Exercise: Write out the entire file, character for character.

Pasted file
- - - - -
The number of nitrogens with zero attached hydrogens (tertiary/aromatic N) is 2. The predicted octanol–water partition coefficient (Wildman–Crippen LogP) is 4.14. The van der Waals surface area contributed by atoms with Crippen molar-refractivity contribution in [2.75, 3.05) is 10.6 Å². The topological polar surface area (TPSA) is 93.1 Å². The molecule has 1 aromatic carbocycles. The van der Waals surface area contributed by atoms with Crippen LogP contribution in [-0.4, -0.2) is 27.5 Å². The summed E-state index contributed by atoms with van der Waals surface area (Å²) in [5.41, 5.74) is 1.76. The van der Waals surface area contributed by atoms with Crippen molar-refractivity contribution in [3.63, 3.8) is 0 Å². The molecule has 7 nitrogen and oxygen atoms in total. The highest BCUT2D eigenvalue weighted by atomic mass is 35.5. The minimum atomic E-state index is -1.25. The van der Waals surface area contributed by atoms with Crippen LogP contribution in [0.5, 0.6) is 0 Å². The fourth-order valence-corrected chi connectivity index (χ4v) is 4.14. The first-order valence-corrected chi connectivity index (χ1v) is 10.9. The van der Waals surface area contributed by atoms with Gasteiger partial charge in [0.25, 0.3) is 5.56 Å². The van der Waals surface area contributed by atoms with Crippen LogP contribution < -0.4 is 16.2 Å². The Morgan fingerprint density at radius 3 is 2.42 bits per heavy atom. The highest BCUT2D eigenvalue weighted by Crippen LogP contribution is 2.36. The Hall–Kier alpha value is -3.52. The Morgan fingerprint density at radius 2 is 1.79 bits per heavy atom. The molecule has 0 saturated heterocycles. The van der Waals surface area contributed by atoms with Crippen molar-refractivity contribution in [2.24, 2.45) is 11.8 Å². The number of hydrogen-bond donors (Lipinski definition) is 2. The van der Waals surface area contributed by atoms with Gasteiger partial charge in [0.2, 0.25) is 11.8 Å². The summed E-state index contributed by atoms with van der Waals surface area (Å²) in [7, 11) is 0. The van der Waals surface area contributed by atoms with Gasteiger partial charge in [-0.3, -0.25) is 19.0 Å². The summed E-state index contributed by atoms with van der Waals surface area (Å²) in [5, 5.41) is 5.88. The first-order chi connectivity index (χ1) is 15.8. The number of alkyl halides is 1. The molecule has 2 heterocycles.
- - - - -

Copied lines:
The number of nitrogens with zero attached hydrogens (tertiary/aromatic N) is 2. The predicted octanol–water partition coefficient (Wildman–Crippen LogP) is 4.14. The van der Waals surface area contributed by atoms with Crippen molar-refractivity contribution in [2.75, 3.05) is 10.6 Å². The topological polar surface area (TPSA) is 93.1 Å². The molecule has 1 aromatic carbocycles. The van der Waals surface area contributed by atoms with Crippen LogP contribution in [-0.4, -0.2) is 27.5 Å². The summed E-state index contributed by atoms with van der Waals surface area (Å²) in [5.41, 5.74) is 1.76. The van der Waals surface area contributed by atoms with Crippen molar-refractivity contribution in [3.63, 3.8) is 0 Å². The molecule has 7 nitrogen and oxygen atoms in total. The highest BCUT2D eigenvalue weighted by atomic mass is 35.5. The minimum atomic E-state index is -1.25. The van der Waals surface area contributed by atoms with Crippen LogP contribution in [0.5, 0.6) is 0 Å². The fourth-order valence-corrected chi connectivity index (χ4v) is 4.14. The first-order valence-corrected chi connectivity index (χ1v) is 10.9. The van der Waals surface area contributed by atoms with Gasteiger partial charge in [0.25, 0.3) is 5.56 Å². The van der Waals surface area contributed by atoms with Crippen LogP contribution < -0.4 is 16.2 Å². The Morgan fingerprint density at radius 3 is 2.42 bits per heavy atom. The highest BCUT2D eigenvalue weighted by Crippen LogP contribution is 2.36. The Hall–Kier alpha value is -3.52. The Morgan fingerprint density at radius 2 is 1.79 bits per heavy atom. The molecule has 0 saturated heterocycles. The van der Waals surface area contributed by atoms with Crippen molar-refractivity contribution in [2.24, 2.45) is 11.8 Å². The number of hydrogen-bond donors (Lipinski definition) is 2. The van der Waals surface area contributed by atoms with Gasteiger partial charge in [0.2, 0.25) is 11.8 Å². The summed E-state index contributed by atoms with van der Waals surface area (Å²) in [7, 11) is 0. The van der Waals surface area contributed by atoms with Gasteiger partial charge in [-0.3, -0.25) is 19.0 Å². The summed E-state index contributed by atoms with van der Waals surface area (Å²) in [5, 5.41) is 5.88. The first-order chi connectivity index (χ1) is 15.8. The number of alkyl halides is 1. The molecule has 2 heterocycles.